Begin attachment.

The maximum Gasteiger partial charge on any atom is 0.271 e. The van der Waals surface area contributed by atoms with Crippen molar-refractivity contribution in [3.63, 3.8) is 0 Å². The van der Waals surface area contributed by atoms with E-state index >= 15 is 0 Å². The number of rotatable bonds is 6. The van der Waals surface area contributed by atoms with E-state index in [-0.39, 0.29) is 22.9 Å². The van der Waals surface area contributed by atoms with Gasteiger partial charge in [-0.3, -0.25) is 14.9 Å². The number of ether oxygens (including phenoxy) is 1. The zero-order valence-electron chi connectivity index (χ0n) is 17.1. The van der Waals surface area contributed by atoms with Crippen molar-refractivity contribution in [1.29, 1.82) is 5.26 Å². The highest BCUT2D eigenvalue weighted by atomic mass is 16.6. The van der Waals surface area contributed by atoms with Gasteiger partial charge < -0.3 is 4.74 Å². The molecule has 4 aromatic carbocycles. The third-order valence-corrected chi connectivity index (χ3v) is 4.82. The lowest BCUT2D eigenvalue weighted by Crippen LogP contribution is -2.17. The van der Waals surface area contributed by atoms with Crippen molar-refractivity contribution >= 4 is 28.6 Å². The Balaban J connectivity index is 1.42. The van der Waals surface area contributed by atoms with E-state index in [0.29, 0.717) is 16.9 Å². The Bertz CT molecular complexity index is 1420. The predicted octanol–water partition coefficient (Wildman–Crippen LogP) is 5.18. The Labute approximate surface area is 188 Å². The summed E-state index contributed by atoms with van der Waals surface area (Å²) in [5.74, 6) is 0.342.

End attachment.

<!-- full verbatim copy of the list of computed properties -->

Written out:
The maximum Gasteiger partial charge on any atom is 0.271 e. The van der Waals surface area contributed by atoms with Crippen molar-refractivity contribution in [3.63, 3.8) is 0 Å². The van der Waals surface area contributed by atoms with E-state index >= 15 is 0 Å². The number of rotatable bonds is 6. The van der Waals surface area contributed by atoms with E-state index in [-0.39, 0.29) is 22.9 Å². The van der Waals surface area contributed by atoms with Gasteiger partial charge in [-0.3, -0.25) is 14.9 Å². The number of ether oxygens (including phenoxy) is 1. The zero-order valence-electron chi connectivity index (χ0n) is 17.1. The van der Waals surface area contributed by atoms with Crippen molar-refractivity contribution in [1.29, 1.82) is 5.26 Å². The highest BCUT2D eigenvalue weighted by atomic mass is 16.6. The van der Waals surface area contributed by atoms with Gasteiger partial charge < -0.3 is 4.74 Å². The molecule has 4 aromatic carbocycles. The third-order valence-corrected chi connectivity index (χ3v) is 4.82. The lowest BCUT2D eigenvalue weighted by Crippen LogP contribution is -2.17. The van der Waals surface area contributed by atoms with Crippen molar-refractivity contribution >= 4 is 28.6 Å². The Balaban J connectivity index is 1.42. The van der Waals surface area contributed by atoms with E-state index in [0.29, 0.717) is 16.9 Å². The Bertz CT molecular complexity index is 1420. The predicted octanol–water partition coefficient (Wildman–Crippen LogP) is 5.18. The Labute approximate surface area is 188 Å². The summed E-state index contributed by atoms with van der Waals surface area (Å²) in [5.74, 6) is 0.342.